- 12/06/2018 at 16:50 #8450
As the title may suggest I’m trying to enable tobii eye tracking programmatically. I’m using the Core SDK.
eyehost.EnableConnection(); doesn’t seem to do the trick. Do I need to set the state through context.SetStateAsync or is there another method of doing so? (Or is it impossible to do?)
Thanks in advance!13/06/2018 at 11:09 #8452
Hi @thomas6886, I assume you are referring to a means by which to turn off/on the eye tracker itself programatically? ie the functionality that is already present within the system tray icon of the Tobii Core Software?
I am afraid for the time being, this is not a feature we include in the Core SDK, although various workaround such as stopping the Tobii Windows Service via Powershell might serve your need. Apologies for any inconvenience.
If however, you intended something else, please let us know and we will try to assist.14/06/2018 at 09:18 #8458
I’ve been using the Core SDK for several months now and can’t get used to the lack of a way to turn the lights on/off. Especially because the system tray switch for the EyeX also fails. This leads to the absurd procedure of constantly plugging in and out the USB cable.
For me, this functionality is the biggest weakness of the otherwise very nice Core SDK. Hopefully the constant emergence of this topic here in the forum will move Tobii in the right direction.15/06/2018 at 11:42 #8463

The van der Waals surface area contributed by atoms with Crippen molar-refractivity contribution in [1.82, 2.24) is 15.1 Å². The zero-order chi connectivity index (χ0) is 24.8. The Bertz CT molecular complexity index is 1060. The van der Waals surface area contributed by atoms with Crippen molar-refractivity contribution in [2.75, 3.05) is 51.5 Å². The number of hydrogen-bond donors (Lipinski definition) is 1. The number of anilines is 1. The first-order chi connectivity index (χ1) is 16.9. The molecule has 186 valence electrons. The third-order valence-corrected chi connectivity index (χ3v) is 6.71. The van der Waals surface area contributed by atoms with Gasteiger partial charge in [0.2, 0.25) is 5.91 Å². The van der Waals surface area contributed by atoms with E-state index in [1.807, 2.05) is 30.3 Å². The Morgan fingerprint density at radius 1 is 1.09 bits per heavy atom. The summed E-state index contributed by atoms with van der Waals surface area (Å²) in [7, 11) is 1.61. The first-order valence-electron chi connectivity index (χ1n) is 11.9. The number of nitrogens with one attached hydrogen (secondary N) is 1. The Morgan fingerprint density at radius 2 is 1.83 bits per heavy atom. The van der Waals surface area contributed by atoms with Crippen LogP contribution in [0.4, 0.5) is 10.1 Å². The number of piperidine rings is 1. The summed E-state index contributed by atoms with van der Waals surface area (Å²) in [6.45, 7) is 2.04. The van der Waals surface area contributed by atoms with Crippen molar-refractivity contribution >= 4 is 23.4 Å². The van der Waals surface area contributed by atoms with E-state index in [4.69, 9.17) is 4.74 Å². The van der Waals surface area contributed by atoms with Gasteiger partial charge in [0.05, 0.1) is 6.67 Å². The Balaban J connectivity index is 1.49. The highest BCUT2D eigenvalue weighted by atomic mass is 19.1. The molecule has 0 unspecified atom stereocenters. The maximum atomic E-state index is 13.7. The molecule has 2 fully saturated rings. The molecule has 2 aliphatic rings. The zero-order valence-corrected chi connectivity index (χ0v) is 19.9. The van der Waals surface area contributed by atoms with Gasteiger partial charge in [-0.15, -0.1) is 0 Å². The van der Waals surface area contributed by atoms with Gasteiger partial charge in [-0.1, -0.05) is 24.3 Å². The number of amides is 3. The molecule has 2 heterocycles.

Hi @chrisschaefer, thanks for your inputs. Certainly, you don’t need to unplug the cable as there are workarounds as a mentioned above, but I understand your point and will indeed pass it along to the developers for further review.15/06/2018 at 20:08 #8466
Yes I mean the functionality already present in the system tray dialog. It would make it easier for users to use software supported by eye trackers. (Turn on the eye tracker in case it isn’t on already). Now I have to prompt users to first turn it on before using the program. Especially when having a full screen application it can be confusing.
The powershell workaround doesn’t really work for me, the eyetracker doesn’t automatically turn on when you re-enable the Tobii Windows Service. So I can shut it down but can’t get it to turn back on programmatically.
As @chrisschaefer said, the rest of the api works very well. It seems like a basic function so I wonder why it isn’t there by default.18/06/2018 at 15:53 #847218/06/2018 at 15:58 #8473
For me it’s more having control of the enable button in the tray UI. This way I can enable the eye tracker in case it’s disabled by the user. This prevents the user from having to tab out of your application, turn on eye-tracking, and tab back in. It seems like unnecessary steps for the user to take.19/06/2018 at 10:49 #8478
My concern is that the functionality of the EyeX has been reduced. Back in 2014, when I bought it, I had more control than today. At that time with the GazeSDK I could calibrate programmatically with my own design and switch the LEDs on/off programmatically. Since there is no technical reason for removing the functions, it must have been a conscious decision. I just don’t see any reason for it.